Utilizing this method, the maximum contiguous real memory region that can be allocated is a logical memory block (LMB). The LMB size is dependent on the hardware, firmware, and administrative settings and can be of much more significant sizes than the virtual memory page sizes. LMBs are the unit of the DR. For region allocation request smaller than LMB size, these requests are satisfied through allocation heaps maintained over LMBs. The LMBs containing allocation heaps are dynamically allocated using the memory manager (through the DR framework) when a request is made for a small region and no allocation heap in a previously allocated LMB has sufficient contiguous free space available. A LMB containing an allocation hearp is dynamically freed and returned back to the system memory pool utilizing the DR when all allocation heap space for that LMB is freed.

The above-mentioned features, as well as additional objectives, features, and advantages of the present invention will become apparent in the following detailed written description.

BRIEF DESCRIPTION OF THE FIGURES

The novel features believed characteristic of the invention are set forth in the appended claims. The invention itself, however, as well as a preferred mode of use, further objects and advantages thereof, will best be understood by reference to the following detailed description of an illustrative embodiment when read in conjunction with the accompanying drawings, wherein:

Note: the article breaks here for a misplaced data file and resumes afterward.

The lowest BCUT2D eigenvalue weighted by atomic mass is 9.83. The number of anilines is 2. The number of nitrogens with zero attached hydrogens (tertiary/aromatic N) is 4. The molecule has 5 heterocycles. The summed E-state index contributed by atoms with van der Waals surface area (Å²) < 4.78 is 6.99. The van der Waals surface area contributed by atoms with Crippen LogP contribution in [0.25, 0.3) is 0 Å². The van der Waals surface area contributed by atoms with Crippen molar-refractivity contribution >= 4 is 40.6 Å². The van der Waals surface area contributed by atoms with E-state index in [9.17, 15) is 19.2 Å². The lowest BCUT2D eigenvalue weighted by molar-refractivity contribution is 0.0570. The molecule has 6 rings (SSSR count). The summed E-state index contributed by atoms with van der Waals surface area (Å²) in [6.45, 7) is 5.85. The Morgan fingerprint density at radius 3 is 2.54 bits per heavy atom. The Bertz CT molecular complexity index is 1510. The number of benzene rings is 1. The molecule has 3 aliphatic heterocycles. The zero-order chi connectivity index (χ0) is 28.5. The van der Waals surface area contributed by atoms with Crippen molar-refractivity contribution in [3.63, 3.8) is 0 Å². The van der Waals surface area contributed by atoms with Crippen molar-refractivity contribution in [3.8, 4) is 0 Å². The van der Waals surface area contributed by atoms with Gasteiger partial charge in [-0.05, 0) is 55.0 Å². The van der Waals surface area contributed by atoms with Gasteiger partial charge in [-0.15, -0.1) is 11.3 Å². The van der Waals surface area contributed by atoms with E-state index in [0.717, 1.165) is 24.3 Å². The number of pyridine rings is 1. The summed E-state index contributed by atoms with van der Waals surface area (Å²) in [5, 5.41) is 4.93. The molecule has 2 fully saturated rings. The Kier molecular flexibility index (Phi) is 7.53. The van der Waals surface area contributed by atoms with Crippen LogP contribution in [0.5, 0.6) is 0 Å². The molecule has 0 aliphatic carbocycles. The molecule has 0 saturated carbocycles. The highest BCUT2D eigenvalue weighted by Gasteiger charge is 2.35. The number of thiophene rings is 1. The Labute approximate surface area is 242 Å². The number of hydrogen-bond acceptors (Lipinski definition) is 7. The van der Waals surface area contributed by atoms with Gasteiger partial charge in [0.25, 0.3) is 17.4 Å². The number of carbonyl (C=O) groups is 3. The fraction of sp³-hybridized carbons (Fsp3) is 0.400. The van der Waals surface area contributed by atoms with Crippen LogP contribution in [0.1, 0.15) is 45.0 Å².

FIG. 1 is a block diagram of an exemplary data processing system in which a preferred embodiment of the present invention may be implemented;

FIG. 2A is a block diagram depicting the physical contents of a system memory of the exemplary data processing system of FIG. 1;

FIG. 2B is a block diagram illustrating a logical representation of an operating system stored in system memory of the exemplary data processing system of FIG. 1; and

FIG. 3 is a high-level logical flowchart depicting an exemplary method of allocating contiguous memory in the data processing system of FIG. 1 according to a preferred embodiment of the present invention.

DETAILED DESCRIPTION OF A PREFERRED EMBODIMENT

With reference now to the figures and in particular, with reference to FIG. 1, there is depicted a block diagram of an exemplary data processing system 100 in which a preferred embodiment of the present invention may be implemented.